The dollar surged against its counterparts as the Federal Reserve increased the discount rate for banks to 0.75 percent from 0.50 percent, indicating improvement in financial market conditions.
Against the Japanese yen, the greenback retreated from 91.39 in Thursday's Australia trading session and extended the decline in Asia on speculation Japanese exporters and corporations took advantage of yen's weakness and bought the currency. As BoJ kept its benchmark interest rate close to zero at 0.1% as expected and maintained its monthly debt repurchase level while resisting government pressure to take further action to counter deflation, the pair fell further and hit an intra-day low of 90.56 at NY opening following the release of larger-than-expected U.S. jobless claims and PPI data. The dollar, however, staged a rebound in U.S. morning on active cross-inspired selling in the yen (eur/jpy jumped from an intra-day low of 122.76 to 123.99). The pair then extended the rally and hit an intra-day high of 91.82 in Australia on the rise of the discount rate. On other news, U.S. leading indicators rose by less-than-expected 0.3% in January versus economists' forecast of 0.5% increase from upwardly revised 1.2% rise in December. The U.S. Philadelphia Fed business conditions index advanced to 17.6 in February (forecast was 17.0) from 15.2 in Jan.
Although euro extended Wednesday's decline against the greenback in Asia and reached as low as 1.3539 at European opening on speculation European lenders may need more short-term funding from central banks amid Greece's fiscal crisis, the pair rebounded as a report showed that overnight borrowing from the European Central Bank fell sharply to 52 million euros after almost a week exceeding 3 billion euros, easing concerns about potential banking troubles. The single currency picked up more upward momentum after the release of weaker-than-expected U.S. jobless claims and PPI data which came in at 473k versus the consensus forecast of 430k from the revised previous reading of 442k and 1.4% m/m compared to economists' forecast of 0.8% m/m respectively.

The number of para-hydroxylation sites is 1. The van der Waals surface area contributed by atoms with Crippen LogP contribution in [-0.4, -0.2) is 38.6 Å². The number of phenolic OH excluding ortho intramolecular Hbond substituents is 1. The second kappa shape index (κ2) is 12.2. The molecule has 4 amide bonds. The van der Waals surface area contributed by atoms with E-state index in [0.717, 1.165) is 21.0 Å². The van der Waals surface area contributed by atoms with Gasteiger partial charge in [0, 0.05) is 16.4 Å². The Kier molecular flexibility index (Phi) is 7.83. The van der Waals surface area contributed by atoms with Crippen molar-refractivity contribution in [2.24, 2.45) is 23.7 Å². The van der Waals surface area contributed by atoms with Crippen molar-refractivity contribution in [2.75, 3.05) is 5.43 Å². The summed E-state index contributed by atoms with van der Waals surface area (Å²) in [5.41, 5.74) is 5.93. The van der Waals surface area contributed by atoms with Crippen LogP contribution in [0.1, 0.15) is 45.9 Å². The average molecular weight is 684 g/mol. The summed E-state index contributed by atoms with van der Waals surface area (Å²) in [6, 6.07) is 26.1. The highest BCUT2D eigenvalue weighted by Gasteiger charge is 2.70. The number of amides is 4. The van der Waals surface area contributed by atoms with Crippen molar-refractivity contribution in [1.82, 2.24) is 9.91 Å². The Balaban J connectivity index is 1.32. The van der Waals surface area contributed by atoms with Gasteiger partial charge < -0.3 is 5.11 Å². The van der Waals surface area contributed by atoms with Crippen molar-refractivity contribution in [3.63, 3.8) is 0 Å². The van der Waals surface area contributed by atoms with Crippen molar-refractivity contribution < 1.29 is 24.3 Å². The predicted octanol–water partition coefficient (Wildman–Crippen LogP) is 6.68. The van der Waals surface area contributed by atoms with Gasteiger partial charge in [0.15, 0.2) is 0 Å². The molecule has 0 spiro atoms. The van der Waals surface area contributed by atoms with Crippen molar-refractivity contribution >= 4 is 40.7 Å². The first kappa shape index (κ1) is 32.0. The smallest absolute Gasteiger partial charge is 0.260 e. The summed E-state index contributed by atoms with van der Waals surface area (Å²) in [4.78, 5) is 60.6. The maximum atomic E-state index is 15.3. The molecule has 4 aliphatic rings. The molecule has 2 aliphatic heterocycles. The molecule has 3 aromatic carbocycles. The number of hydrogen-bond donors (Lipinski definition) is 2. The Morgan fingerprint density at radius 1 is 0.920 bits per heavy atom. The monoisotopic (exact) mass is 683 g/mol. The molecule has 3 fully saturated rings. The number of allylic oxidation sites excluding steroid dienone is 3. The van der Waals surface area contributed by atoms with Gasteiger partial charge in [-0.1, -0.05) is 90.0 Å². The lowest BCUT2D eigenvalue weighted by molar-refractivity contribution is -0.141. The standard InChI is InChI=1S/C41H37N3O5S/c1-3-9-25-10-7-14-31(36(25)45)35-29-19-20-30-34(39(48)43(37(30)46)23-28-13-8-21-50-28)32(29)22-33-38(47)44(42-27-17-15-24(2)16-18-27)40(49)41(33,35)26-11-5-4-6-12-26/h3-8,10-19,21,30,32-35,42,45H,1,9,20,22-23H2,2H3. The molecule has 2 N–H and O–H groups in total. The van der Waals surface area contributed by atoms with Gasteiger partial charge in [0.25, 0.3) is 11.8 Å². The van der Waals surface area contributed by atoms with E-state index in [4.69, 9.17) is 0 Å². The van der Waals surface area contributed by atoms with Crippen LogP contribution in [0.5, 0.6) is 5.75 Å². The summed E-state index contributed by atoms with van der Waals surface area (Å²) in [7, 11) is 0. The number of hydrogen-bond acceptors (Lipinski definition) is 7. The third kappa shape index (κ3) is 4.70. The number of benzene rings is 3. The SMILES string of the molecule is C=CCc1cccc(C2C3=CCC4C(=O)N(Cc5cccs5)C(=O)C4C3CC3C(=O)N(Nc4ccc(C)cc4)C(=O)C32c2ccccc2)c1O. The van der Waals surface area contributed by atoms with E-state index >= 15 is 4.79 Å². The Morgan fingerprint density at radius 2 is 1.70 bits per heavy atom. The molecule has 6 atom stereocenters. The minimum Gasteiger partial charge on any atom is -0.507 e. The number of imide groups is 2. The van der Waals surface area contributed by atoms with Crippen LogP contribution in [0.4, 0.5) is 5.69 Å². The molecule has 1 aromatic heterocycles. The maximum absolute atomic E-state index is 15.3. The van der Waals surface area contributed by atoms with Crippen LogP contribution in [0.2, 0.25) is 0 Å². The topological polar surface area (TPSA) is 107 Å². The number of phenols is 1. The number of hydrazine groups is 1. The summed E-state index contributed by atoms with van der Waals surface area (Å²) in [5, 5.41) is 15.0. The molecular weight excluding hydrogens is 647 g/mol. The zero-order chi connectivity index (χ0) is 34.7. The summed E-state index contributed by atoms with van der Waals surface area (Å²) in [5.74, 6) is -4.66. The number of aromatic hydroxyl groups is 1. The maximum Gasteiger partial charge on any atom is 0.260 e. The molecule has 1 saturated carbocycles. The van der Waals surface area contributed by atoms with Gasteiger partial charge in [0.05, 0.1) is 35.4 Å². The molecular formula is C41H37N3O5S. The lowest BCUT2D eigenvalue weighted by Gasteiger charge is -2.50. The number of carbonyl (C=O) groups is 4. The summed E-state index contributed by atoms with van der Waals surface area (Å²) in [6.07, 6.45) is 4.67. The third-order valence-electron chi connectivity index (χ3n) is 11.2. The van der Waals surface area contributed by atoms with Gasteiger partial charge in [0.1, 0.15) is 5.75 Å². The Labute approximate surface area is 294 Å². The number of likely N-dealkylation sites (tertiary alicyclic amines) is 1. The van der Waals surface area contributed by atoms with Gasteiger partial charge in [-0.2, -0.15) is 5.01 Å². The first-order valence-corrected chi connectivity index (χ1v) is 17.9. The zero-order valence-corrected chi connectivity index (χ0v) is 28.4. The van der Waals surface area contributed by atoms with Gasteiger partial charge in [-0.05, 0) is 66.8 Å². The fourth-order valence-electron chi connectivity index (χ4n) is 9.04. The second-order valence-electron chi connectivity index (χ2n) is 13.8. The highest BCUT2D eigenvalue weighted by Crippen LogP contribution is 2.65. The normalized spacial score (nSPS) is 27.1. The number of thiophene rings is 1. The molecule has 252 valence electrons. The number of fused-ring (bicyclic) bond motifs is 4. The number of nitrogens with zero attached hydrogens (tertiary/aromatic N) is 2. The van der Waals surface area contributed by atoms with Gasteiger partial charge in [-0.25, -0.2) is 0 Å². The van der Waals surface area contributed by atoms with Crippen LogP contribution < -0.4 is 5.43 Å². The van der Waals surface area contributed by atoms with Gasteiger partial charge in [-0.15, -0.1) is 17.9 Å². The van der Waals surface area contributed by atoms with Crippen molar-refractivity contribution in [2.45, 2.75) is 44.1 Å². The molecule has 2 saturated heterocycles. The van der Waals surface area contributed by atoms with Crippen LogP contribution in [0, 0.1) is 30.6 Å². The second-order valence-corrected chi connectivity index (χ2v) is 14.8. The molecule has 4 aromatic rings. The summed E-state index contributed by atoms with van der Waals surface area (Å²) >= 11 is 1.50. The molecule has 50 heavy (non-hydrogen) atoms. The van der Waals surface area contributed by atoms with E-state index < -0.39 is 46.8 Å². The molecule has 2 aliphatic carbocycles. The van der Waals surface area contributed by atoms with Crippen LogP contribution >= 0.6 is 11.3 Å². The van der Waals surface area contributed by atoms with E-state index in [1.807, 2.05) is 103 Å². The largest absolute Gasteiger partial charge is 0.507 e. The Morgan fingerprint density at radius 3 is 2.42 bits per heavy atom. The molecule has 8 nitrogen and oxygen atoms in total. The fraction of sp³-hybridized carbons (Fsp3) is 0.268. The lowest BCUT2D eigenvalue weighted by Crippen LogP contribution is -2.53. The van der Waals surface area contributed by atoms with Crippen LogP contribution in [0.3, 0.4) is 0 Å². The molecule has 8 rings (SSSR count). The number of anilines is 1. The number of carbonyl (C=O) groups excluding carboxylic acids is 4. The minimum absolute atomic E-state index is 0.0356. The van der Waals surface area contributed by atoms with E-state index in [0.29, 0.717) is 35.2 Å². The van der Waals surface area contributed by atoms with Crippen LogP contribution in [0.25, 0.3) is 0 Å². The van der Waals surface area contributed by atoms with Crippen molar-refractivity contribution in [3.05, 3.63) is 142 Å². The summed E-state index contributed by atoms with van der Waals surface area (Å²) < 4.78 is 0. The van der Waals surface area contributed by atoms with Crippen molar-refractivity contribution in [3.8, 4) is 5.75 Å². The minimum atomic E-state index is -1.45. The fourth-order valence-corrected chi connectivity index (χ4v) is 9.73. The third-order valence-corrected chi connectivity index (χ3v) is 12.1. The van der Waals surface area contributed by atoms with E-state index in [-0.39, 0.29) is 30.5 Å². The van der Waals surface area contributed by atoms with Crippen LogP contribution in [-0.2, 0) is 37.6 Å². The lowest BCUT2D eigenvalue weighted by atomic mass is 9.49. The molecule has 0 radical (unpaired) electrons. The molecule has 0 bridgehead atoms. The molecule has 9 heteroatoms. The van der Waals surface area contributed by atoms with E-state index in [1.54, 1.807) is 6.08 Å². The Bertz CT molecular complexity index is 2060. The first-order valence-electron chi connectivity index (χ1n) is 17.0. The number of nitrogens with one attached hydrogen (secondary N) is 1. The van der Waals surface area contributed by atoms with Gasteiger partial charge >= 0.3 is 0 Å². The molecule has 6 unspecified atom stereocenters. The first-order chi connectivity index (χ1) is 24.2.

Euro hit an intra-day high of 1.3655 against the dollar in U.S. morning on speculation the Swiss National Bank sold the Swiss franc in an effort to cap the currency's gains (eur/chf rose from 1.4645 low to 1.4690 high). The pair, however, then retreated as traders saw no signs of official buying and the single currency tumbled to as low as 1.3490 in Australia as Fed raised the discount rate.
Cable declined in tandem with euro and fell to as low as 1.5556 in European afternoon after the release of larger-than-expected January U.K. public borrowing which came in at 4.339 billion pounds versus the consensus forecast of -2.8 billion pounds and the previous reading of -5.27 billion pounds, the first January deficit since records began in 1993, although U.K. CBI order in January was -36.0, the highest since December 2008. The pair then followed euro's rebound and hit an intra-day high of 1.5688 in NY morning. However, cable lost the gain and fell to an intra-day low of 1.5532 in Australia on the rise of the US discount rate.
Economic data to be released on Friday include Japan BOJ report, Germany PPI, PMI manufacturing, PMI service, EU PMI manufacturing, PMI service, current account, U.K. retail sales, U.S. CPI, CPI core, real earnings, Canada leading indicators and retail sales.